Gus Greensmith’s WRC debut in Vodafone Rally de Portugal didn’t quite end the way he wanted. Together with Elliott Edmundson, Greensmith retired in sight of the finish, crashing spectacularly over the legendary Fafe jump after his suspension/steering failed. It wasn’t the end they were hoping for but the rest of the rally suggests that will not be the fullstop to their WRC career.
A rally to gain experience in, the M-Sport Fiesta WRC hovered around the lower end of the top 10, at times around 0.5 seconds per kilometre off the pace, at worst a couple seconds off – exacerbated by road sweeping duties. His times were not too dissimilar to Pontus Tidemend who made his long-awaited WRC debut earlier this year in Sweden, also with M-Sport.
If one compares their performances, as much as you can given the different surfaces, they were roughly the same after the Saturday midday service – with Tidemand in 9th, 2;19 off the lead; Greensmith 8th – 2:22 off the lead. During the next loop, Greensmith ran into some problems so there is no point in further comparison.
The key for Greensmith though is the family passion and the obvious enjoyment he gets from rallying. Yes, you are competing at the highest level but when he comes to the end of a stage, you can see the smile that he enjoys being there.
And despite the problems, he said after the event “It’s been a really good weekend for us. For some reason everything just seemed to click quite nicely and, to be honest, the speed came pretty quickly. We were battling with Elfyn and Teemu throughout most of the weekend – and that wasn’t something I was expecting from my first time in a world rally car!”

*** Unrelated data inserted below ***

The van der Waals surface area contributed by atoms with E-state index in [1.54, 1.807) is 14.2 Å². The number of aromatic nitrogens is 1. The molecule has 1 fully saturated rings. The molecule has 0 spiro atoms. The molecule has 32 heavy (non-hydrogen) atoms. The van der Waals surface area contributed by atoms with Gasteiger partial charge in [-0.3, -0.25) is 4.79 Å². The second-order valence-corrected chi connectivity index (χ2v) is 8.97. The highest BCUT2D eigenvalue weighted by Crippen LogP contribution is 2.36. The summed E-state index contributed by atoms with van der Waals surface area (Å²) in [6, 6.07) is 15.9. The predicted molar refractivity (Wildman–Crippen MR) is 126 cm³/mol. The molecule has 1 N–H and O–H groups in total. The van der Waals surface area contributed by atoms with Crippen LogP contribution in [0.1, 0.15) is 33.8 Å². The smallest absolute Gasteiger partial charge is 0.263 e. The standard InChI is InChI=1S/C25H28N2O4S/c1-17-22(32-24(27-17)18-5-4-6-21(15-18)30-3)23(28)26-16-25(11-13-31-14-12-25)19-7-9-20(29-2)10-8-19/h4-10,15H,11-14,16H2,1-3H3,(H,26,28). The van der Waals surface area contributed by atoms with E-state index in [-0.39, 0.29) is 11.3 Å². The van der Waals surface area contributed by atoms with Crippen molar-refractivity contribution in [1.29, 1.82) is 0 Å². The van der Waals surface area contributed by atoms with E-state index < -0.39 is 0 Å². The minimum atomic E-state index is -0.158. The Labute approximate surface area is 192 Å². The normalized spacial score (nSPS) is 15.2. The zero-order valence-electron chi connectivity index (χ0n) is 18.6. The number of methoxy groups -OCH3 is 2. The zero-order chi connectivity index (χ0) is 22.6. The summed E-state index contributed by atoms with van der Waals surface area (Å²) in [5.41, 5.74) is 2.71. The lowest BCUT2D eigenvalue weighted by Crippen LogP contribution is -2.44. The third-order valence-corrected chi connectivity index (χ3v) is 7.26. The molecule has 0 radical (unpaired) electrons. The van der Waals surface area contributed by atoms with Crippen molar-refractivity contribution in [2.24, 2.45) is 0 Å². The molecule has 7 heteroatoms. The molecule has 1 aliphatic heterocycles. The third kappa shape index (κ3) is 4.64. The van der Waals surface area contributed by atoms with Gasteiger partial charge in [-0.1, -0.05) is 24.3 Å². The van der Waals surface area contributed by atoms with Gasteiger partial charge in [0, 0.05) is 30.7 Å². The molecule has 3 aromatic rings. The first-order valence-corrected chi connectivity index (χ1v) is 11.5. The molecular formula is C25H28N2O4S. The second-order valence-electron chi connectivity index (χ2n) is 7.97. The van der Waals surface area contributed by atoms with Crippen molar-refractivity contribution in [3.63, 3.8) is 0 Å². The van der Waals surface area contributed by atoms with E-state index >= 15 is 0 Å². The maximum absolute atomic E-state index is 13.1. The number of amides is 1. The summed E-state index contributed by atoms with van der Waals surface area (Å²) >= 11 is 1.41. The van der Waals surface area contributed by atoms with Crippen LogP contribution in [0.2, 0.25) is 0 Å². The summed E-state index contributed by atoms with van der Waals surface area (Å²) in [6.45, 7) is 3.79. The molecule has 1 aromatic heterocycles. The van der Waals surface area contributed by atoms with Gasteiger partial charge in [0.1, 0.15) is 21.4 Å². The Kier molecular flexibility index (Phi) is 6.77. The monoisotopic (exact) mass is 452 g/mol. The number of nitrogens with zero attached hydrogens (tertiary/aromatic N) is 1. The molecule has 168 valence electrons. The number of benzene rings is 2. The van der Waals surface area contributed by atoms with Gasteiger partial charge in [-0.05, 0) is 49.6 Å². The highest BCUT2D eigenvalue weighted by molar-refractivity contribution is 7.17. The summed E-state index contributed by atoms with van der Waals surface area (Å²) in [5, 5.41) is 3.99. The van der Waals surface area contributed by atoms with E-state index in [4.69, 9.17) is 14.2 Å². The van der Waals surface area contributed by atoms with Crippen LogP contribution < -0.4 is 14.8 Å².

And it reflects his attitude going in. In the pre-event media he was getting the usual questions – ‘what are your expectations?’; ‘how do you feel’ – the normal sort of stuff from journalists looking to create their stories into the weekend.
He kept it in check though – as he said “it is 10 years of my life to get to this moment now, so it all seems normal.”
In its own way, this rally is proof that a good junior system can grow a driver through to the big-time, even if run on a shoestring like M-Sport.
Starting from the R1 Fiesta in 2014, through the Drive D-Mack Trophy, the WRC2 and finally WRC2 Pro, he has a long history with M-Sport programs and their machines.
Taking exclusively with RacerViews, Greensmith confirmed the importance. “I have slowly worked my way up through the M-Sport ladder to this point now.
“To be honest, I had never looked forward to a weekend as much as I looked forward to this weekend and I thought the nerves would be more but I am really excited…so it means something has been done well!”
As for the car, the R5 is an incredible machine but the WRCs are as fierce on the inside as they look on the outside.
“It is a different world to be honest. It is really incredible what the new cars can do.”
But importantly though, his aim was to enjoy himself, and for most of the rally he did. We can only hope to see him on more rounds but if attitude and pace are anything to go by, he should get another shot.
The RacerViews info
By Sam Tickell
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